After five years of hard work by all levels of government and community members, the historic and cultural landscape of Grand Pré became Nova Scotia's newest UNESCO World Heritage Site on June 29. The announcement was made at a meeting of UNESCO's World Heritage Committee in St. Petersburg, Russia.
The designation focuses the world's attention on the agricultural value of the dykelands and on the symbolic importance of the landscape to Acadians worldwide.
Carla Allen photo
"This worldwide recognition states that the landscape of Grand Pré is a cultural place of outstanding universal value,” said the Peter Kent, Canada's Environment Minister and Minister responsible for Parks Canada.
Grand Pré becomes the third World Heritage Site in Nova Scotia. Lunenburg was added to the list in 1995 and the Joggins fossil cliffs in 2008. Nomination Grand Pré, which brought together the provincial, federal and municipal governments and other partners, worked to prepare the nomination for submission to UNESCO in February 2011.
"This is a tremendous symbolic achievement for the Acadian people whose ancestors persevered through upheaval and peaceful reconciliation leading up to this historic day," said Gerald Boudreau, co-chair of the Nomination Grand Pré Advisory Board. Grand Pré joins a list with some of the world's most outstanding sites, including the Serengeti, Egyptian pyramids and the Great Barrier Reef.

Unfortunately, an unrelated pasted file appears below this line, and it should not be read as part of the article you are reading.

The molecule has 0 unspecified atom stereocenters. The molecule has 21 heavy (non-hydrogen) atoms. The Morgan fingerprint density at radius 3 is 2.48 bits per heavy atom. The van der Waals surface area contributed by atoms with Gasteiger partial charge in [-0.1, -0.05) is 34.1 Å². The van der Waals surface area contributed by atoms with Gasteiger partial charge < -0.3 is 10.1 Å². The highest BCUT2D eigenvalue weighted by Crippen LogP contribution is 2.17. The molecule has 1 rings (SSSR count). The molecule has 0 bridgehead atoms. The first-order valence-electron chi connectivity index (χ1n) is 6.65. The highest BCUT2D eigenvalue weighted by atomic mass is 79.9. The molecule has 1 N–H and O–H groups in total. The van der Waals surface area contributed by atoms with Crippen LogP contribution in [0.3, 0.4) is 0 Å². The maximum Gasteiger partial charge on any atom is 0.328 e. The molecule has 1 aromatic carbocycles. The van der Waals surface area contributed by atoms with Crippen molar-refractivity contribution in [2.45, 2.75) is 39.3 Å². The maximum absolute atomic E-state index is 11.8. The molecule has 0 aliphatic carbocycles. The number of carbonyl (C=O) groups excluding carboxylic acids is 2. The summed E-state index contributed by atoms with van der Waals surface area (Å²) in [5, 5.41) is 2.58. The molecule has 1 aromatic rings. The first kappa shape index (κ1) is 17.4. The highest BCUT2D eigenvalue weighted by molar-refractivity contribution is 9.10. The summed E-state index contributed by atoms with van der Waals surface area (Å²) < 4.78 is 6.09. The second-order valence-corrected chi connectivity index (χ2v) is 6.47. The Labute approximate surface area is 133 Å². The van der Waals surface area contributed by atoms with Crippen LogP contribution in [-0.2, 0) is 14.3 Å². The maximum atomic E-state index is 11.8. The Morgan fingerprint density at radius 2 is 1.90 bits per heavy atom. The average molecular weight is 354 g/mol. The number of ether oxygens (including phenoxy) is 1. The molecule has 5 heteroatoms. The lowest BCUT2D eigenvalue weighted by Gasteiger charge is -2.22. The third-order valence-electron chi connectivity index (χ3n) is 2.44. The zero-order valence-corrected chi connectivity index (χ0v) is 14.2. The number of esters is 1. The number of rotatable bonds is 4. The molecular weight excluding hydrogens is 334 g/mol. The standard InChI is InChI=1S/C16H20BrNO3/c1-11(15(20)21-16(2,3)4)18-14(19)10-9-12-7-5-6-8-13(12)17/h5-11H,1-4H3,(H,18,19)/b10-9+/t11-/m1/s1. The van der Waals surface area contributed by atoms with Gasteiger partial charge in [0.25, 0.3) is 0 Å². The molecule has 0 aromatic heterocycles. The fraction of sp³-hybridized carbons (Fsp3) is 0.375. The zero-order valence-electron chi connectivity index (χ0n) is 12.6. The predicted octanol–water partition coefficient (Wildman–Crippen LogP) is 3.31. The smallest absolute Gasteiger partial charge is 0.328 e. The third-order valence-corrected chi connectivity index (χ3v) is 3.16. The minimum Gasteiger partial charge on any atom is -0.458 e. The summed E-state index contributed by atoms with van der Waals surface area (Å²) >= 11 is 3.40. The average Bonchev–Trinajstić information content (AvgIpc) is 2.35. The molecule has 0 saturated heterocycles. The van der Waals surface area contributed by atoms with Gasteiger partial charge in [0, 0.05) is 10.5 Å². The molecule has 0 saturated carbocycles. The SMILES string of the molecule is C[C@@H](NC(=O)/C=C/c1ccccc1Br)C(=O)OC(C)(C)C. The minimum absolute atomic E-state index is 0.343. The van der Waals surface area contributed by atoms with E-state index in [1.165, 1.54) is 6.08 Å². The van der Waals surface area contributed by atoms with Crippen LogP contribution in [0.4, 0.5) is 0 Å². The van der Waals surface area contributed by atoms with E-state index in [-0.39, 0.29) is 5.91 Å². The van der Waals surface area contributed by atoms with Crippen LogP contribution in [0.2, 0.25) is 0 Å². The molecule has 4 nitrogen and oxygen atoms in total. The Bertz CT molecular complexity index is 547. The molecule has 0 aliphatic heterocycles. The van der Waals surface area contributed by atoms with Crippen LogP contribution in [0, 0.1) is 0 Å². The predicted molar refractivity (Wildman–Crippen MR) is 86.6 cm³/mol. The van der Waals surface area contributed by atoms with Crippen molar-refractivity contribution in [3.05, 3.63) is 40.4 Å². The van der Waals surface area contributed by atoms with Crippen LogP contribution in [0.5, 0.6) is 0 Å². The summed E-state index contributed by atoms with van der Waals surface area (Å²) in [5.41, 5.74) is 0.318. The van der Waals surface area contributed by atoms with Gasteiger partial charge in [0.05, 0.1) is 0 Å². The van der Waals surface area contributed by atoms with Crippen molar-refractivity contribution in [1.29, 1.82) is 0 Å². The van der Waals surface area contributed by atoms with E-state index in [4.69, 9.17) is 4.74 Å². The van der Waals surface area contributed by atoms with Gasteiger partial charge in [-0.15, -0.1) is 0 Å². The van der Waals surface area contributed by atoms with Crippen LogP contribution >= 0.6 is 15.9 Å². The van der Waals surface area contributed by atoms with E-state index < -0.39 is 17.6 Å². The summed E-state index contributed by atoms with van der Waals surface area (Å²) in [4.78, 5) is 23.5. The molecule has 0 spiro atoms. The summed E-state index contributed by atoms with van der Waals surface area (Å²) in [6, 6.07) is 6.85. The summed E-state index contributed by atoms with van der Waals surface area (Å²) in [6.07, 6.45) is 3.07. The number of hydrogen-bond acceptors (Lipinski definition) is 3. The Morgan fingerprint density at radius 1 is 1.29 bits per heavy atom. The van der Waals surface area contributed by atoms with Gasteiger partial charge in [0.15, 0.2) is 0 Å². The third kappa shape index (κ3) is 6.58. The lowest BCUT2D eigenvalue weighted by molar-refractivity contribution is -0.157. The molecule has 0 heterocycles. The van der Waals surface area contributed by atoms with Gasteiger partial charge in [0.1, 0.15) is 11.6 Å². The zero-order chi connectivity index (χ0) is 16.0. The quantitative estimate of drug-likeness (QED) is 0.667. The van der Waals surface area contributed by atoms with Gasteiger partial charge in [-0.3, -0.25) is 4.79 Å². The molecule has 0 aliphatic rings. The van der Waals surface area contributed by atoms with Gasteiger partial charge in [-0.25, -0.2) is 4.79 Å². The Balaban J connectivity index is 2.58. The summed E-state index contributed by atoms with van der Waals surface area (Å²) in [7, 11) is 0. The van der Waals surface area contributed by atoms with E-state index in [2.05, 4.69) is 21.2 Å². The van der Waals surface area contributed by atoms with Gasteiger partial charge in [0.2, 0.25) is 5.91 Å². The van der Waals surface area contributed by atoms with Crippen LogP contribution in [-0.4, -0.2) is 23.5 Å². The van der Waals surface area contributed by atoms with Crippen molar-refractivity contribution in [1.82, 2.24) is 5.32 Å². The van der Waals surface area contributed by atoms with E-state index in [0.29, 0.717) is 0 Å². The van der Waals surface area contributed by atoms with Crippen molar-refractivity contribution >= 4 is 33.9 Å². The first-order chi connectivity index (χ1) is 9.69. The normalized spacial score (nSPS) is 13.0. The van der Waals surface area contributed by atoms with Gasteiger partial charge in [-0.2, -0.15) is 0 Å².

The Fédération acadienne de la Nouvelle-Écosse (FANE) is congratulating the group Nomination Grand-Pré for its success in getting Grand-Pré recognized as a UNESCO World Heritage Site. As well as celebrating the unique character of the reclaimed land, FANE says the Grand-Pré recognition as a UNESCO World Heritage Site marks the symbolic importance of Grand-Pré for all Acadians, wherever they may live, and offers huge possibilities for development as well as important tourism and economic benefits, not only for the region, but for the whole of Acadie and Nova Scotia.
“We are extremely happy to see your dream become reality and we offer our sincere gratitude and congratulations to the Nomination Committee for its work on this project since 2007,” said FANE President, Ronald Robichaud. “This is a big day for the whole of Acadie and you have every reason to be very proud.”
With the UNESCO designation now in place, the province will act on its commitment to provide a $2.5-million investment to a new stewardship board that will be responsibile to protect the site. Board members will be announced soon.